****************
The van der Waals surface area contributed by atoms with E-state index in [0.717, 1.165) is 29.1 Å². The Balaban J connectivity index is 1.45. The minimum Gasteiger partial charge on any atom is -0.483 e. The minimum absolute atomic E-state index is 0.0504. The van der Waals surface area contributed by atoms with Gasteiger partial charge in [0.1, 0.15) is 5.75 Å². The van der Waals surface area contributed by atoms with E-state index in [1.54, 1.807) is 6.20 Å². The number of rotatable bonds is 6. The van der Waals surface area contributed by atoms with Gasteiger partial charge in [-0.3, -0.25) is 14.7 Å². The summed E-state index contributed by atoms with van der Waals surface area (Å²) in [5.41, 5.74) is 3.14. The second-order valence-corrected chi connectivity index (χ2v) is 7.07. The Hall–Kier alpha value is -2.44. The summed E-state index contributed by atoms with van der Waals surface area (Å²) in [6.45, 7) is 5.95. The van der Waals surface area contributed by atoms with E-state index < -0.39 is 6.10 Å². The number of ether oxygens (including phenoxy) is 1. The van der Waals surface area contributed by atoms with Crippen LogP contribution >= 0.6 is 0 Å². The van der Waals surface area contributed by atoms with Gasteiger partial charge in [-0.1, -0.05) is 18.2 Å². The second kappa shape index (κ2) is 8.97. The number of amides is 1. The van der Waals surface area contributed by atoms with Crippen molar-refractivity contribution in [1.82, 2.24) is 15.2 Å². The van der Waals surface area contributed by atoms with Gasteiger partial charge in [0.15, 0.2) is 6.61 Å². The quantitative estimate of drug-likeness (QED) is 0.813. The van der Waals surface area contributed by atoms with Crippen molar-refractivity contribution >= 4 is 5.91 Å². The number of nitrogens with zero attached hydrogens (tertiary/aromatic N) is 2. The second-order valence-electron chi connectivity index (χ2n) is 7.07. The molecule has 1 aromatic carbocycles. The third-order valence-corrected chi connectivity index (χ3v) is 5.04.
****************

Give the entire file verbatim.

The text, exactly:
The van der Waals surface area contributed by atoms with E-state index in [0.717, 1.165) is 29.1 Å². The Balaban J connectivity index is 1.45. The minimum Gasteiger partial charge on any atom is -0.483 e. The minimum absolute atomic E-state index is 0.0504. The van der Waals surface area contributed by atoms with Gasteiger partial charge in [0.1, 0.15) is 5.75 Å². The van der Waals surface area contributed by atoms with E-state index in [1.54, 1.807) is 6.20 Å². The number of rotatable bonds is 6. The van der Waals surface area contributed by atoms with Gasteiger partial charge in [-0.3, -0.25) is 14.7 Å². The summed E-state index contributed by atoms with van der Waals surface area (Å²) in [5.41, 5.74) is 3.14. The second-order valence-corrected chi connectivity index (χ2v) is 7.07. The Hall–Kier alpha value is -2.44. The summed E-state index contributed by atoms with van der Waals surface area (Å²) in [6.45, 7) is 5.95. The van der Waals surface area contributed by atoms with E-state index < -0.39 is 6.10 Å². The number of ether oxygens (including phenoxy) is 1. The van der Waals surface area contributed by atoms with Crippen LogP contribution >= 0.6 is 0 Å². The van der Waals surface area contributed by atoms with Gasteiger partial charge in [-0.1, -0.05) is 18.2 Å². The second kappa shape index (κ2) is 8.97. The number of amides is 1. The van der Waals surface area contributed by atoms with Crippen molar-refractivity contribution in [1.82, 2.24) is 15.2 Å². The van der Waals surface area contributed by atoms with Gasteiger partial charge in [0.15, 0.2) is 6.61 Å². The quantitative estimate of drug-likeness (QED) is 0.813. The van der Waals surface area contributed by atoms with Crippen molar-refractivity contribution >= 4 is 5.91 Å². The number of nitrogens with zero attached hydrogens (tertiary/aromatic N) is 2. The second-order valence-electron chi connectivity index (χ2n) is 7.07. The molecule has 1 aromatic carbocycles. The third-order valence-corrected chi connectivity index (χ3v) is 5.04.